Önder Ateş, a former English teacher arrested for alleged links to the Gülen movement, died in prison on Wednesday of COVID-19, the Stockholm Center for Freedom reported citing Bold Medya.
Ateş had been in intensive care for 17 days before he died. He was arrested after a July 2016 coup attempt in Turkey and had been held in Samsun Prison.
Another former teacher, Ersoy Karamustafa, died of COVID-19 on February 13, less than two months before he was due to be released on parole.
The rapidly spreading disease has presented greater concerns in Turkey’s prisons, which were already notorious for human rights abuses, overcrowding and unsanitary conditions before the pandemic. The death of those political prisoners revealed once more how the Turkish government puts their health in immediate danger.
Turkish President Recep Tayyip Erdoğan has been targeting followers of the Gülen movement, a faith based group inspired by Muslim cleric Fethullah Gülen, since the corruption investigations of December 17-25, 2013, which implicated then-Prime Minister Erdoğan, his family members and his inner circle.
Dismissing the investigations as a Gülenist coup and conspiracy against his government, Erdoğan designated the movement as a terrorist organization and began to target its members. Erdoğan intensified the crackdown on the movement following a coup attempt on July 15, 2016 that he accused Gülen of masterminding. Gülen and the movement strongly deny involvement in the abortive putsch or any terrorist activity.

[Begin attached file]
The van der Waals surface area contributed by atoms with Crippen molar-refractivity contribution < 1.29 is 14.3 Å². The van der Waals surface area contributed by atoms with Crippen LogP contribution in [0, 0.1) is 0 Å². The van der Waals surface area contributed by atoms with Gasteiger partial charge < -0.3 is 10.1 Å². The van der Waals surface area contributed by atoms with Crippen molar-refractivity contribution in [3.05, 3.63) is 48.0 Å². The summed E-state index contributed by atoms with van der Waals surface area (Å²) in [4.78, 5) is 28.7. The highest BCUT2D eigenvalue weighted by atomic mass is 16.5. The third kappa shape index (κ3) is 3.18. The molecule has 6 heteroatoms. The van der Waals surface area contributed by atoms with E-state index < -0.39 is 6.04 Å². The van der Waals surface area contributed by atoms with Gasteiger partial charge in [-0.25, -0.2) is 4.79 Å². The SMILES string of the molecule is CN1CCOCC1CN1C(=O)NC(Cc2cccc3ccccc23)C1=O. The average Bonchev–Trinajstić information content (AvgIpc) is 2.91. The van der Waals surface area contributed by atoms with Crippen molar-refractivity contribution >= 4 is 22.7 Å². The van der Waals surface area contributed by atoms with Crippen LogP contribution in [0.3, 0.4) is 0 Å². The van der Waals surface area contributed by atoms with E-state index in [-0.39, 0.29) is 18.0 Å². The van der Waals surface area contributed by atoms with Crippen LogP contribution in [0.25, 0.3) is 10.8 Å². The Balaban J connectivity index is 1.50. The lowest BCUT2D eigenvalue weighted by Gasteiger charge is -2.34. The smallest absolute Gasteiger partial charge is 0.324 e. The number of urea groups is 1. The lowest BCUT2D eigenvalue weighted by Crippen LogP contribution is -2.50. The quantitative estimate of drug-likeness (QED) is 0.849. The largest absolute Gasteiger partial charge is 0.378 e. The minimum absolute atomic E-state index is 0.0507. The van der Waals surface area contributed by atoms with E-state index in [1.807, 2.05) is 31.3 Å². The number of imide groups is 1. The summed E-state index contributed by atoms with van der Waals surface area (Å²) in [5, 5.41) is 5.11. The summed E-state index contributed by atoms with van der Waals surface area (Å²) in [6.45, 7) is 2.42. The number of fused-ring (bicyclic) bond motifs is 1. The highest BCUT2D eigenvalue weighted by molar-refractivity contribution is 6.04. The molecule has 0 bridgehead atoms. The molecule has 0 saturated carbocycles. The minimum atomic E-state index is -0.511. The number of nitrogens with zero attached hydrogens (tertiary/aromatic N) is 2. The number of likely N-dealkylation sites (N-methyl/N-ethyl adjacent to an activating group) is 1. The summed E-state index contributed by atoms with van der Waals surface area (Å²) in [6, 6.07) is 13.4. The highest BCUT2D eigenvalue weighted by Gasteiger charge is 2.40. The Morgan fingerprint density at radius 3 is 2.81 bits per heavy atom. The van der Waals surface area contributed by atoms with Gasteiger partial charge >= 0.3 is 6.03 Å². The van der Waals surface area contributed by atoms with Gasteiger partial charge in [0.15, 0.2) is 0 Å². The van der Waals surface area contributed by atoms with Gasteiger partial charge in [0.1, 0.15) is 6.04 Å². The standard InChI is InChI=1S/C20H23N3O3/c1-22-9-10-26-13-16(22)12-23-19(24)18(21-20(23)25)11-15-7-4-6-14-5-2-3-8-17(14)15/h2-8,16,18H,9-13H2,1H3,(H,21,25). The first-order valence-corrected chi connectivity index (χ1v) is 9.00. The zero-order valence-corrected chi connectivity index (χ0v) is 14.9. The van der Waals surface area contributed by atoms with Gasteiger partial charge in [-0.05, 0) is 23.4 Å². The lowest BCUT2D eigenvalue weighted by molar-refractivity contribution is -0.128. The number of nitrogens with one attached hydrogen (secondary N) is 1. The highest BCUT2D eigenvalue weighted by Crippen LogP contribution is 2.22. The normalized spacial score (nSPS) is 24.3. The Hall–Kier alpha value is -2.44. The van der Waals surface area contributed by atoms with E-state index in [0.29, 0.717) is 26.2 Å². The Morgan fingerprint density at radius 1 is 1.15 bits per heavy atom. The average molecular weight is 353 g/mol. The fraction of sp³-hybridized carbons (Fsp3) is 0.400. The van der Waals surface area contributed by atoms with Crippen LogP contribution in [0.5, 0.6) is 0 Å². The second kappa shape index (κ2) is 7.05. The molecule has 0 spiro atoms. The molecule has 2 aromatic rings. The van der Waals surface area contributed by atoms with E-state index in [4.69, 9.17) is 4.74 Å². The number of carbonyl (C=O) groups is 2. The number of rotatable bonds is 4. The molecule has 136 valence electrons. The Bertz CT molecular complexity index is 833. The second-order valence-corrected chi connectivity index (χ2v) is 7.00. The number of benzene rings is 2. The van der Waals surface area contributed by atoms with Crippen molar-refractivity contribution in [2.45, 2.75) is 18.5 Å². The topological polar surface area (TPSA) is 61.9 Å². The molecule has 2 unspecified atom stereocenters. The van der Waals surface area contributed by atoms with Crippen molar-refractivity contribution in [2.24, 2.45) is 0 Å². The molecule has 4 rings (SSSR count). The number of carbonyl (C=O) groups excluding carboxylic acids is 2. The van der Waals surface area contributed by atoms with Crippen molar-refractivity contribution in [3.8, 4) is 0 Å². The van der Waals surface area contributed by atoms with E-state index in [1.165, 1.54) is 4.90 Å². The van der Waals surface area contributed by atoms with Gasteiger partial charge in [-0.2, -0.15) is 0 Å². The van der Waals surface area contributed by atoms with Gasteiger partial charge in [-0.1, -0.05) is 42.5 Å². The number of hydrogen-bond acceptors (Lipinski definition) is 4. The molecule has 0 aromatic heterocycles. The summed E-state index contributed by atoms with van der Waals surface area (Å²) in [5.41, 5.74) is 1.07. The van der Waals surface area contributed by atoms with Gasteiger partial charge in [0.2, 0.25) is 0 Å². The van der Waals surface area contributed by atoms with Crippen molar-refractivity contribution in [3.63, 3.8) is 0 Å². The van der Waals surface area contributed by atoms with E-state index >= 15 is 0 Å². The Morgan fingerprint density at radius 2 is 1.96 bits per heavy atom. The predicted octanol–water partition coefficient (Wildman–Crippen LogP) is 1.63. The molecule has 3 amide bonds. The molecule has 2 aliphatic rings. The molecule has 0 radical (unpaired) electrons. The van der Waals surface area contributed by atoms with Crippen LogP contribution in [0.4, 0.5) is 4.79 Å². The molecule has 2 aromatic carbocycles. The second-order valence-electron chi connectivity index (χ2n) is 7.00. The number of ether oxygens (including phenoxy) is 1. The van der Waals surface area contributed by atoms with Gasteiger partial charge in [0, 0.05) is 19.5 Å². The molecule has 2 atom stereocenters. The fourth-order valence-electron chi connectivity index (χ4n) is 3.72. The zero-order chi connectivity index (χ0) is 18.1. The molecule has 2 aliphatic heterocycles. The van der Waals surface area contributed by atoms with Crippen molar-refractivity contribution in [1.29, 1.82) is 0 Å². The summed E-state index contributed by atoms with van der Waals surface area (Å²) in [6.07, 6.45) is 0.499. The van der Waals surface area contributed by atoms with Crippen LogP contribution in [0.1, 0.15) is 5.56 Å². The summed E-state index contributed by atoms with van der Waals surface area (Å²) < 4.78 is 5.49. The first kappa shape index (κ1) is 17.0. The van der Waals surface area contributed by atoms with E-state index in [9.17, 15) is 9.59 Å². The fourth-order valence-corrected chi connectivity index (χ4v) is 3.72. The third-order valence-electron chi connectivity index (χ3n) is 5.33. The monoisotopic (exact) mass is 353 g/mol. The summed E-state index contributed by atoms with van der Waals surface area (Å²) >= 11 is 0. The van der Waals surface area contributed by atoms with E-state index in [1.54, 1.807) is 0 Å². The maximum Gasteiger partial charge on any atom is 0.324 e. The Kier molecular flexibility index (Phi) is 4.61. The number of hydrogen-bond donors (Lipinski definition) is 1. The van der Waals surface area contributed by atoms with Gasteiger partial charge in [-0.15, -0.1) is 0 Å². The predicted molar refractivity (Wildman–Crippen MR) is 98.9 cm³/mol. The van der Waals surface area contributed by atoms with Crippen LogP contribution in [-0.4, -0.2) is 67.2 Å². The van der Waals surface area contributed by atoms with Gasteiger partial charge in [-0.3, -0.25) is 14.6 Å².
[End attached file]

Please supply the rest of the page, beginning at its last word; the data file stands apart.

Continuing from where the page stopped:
In a tweet, Ömer Faruk Gergerlioğlu, an opposition member of the Turkish parliament and a human rights activist, said he had previously raised the health of inmates in Samsun Prison with the Justice Ministry.
The Turkish parliament passed an early parole law on April 14 aimed at reducing the inmate population of the country’s overcrowded prisons due to the coronavirus pandemic. Yet, the legislation excluded political prisoners, including opposition politicians, journalists, lawyers, academics and human rights defenders convicted under the country’s controversial counterterrorism laws. The law prompted calls from the UN, the EU and rights groups for the non-discriminatory reduction of prison populations.
Following the abortive putsch, the Turkish government declared a state of emergency and carried out a massive purge of state institutions under the pretext of an anti-coup fight. More than 130,000 public servants, including 4,156 judges and prosecutors, as well as 20,610 members of the armed forces were summarily removed from their jobs for alleged membership in or relationships with “terrorist organizations” by emergency decree-laws subject to neither judicial nor parliamentary scrutiny.
According to a statement from Interior Minister Süleyman Soylu on February 20, a total of 622,646 people have been the subject of investigation and 301,932 have been detained, while 96,000 others have been jailed due to alleged links to the Gülen movement since the failed coup. The minister said there are currently 25,467 people in Turkey’s prisons who were jailed on alleged links to the Gülen movement.